SYRACUSE, N.Y. – The Occupational Safety and Health Administration has cited a Watertown, N.Y., industrial laundry for alleged repeat and serious violations of safety and health standards, and for failing to correct hazards cited during previous OSHA inspections.
Atlas Health Care Linen Services faces a total of $163,200 in proposed fines.
In November 2006, OSHA cited the plant – then known as Northern Health Care Linen Services – for a variety of safety and health hazards. The company agreed to correct all hazards and pay a $39,980 fine, according to OSHA, and the latest citations and fines result from follow-up inspections that began June 8 to verify the earlier cited hazards had been corrected.
“Several conditions that were cited during the 2006 inspections occurred again or were not corrected in the first place,” says Christopher Adams, OSHA’s area director in Syracuse. “It is critical to the health and safety of employees at this facility that all items be addressed and abated promptly, effectively and permanently.”
“The company does not agree with all the findings in the inspection and will rebut them when it meets with OSHA,” Atlas Health Care Linen Services says in a prepared statement e-mailed to American Laundry News. “All the citations OSHA brought up were quickly and completely addressed by the company, whether the company agreed with the validity of the citations or not.”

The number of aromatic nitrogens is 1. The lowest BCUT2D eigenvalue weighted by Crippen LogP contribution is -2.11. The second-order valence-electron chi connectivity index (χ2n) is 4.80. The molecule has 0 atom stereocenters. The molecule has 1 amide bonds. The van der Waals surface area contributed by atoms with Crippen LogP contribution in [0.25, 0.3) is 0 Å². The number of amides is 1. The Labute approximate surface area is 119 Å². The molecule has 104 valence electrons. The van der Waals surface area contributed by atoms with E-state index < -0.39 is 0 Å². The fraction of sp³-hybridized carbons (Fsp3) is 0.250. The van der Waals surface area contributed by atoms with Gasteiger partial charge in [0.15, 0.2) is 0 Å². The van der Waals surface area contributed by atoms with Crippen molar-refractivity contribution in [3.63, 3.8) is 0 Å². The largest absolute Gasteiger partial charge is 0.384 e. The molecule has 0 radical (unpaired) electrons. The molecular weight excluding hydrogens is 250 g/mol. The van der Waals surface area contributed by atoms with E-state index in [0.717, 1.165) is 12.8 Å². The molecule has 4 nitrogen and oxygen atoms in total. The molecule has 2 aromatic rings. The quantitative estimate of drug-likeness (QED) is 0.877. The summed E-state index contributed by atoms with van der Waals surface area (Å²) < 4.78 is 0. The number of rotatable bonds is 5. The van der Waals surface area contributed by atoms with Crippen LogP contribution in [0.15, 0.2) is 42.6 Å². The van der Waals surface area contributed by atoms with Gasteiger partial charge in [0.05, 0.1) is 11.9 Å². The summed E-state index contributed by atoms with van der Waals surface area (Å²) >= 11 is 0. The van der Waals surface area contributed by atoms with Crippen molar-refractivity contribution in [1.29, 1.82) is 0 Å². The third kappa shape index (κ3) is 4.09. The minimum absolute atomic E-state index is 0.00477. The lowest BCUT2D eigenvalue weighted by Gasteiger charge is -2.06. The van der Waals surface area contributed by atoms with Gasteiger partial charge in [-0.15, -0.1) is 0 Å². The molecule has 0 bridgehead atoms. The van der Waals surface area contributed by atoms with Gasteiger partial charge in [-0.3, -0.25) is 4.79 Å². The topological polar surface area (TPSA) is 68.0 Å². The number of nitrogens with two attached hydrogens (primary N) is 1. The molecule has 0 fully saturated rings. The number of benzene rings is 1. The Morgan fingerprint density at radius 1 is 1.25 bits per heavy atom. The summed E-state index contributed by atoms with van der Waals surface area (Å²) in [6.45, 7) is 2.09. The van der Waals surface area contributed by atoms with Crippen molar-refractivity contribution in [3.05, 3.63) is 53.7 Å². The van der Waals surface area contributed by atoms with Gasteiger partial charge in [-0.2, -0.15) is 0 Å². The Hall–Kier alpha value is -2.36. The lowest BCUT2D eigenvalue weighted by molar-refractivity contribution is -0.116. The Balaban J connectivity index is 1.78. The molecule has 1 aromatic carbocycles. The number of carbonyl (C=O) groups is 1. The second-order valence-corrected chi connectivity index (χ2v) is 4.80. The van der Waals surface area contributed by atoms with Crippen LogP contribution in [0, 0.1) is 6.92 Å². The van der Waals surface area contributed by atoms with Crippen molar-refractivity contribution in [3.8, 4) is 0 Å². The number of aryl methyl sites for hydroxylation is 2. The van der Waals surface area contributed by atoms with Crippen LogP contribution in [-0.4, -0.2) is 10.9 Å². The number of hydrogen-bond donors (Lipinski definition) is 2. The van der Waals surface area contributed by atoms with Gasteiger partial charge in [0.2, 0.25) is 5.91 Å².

Details of the citations, according to OSHA, are:
• Three failure-to-abate notices were issued for failure to supply the hepatitis B vaccine to employees within 10 days of exposure to bloodborne pathogens, develop and maintain a log of injuries, and guard a spoke pulley against employee contact. A failure-to-abate notice is issued when an employer has agreed to correct specific hazards cited by OSHA inspectors and then doesn’t do so. These notices carry $112,500 in fines.
• Three repeat citations, accounting for $37,700 in fines, were issued for an unguarded rooftop work area, inadequate guarding of folder machines and the use of a flexible electric cord in place of permanent wiring. In this case, the company had been cited for substantially similar hazards in the 2006 inspections.
• Four serious violations were issued for an unguarded floor hole, failing to clean contaminated surfaces and a soiled-linen conveyor, lack of hazard communication training for employees, and incomplete lockout/tagout procedures to prevent machinery from functioning while employees performed maintenance. Proposed fines total $13,000.
“OSHA issued a press release after their first inspection in 2006, which suggested there were serious citations that they predicted would result in significant fines,” the Atlas statement continues. “After several meetings between the company and OSHA, those initial citations and fines were reduced considerably.
“The company believes that the current list of citations and fines will also be drastically reduced once the company has had the opportunity to review the documents, meet with OSHA and fully explain its safety program.”
Atlas has 15 business days from receipt of its citations to request and participate in an informal conference with OSHA or to contest them before the independent Occupational Safety and Health Review Commission.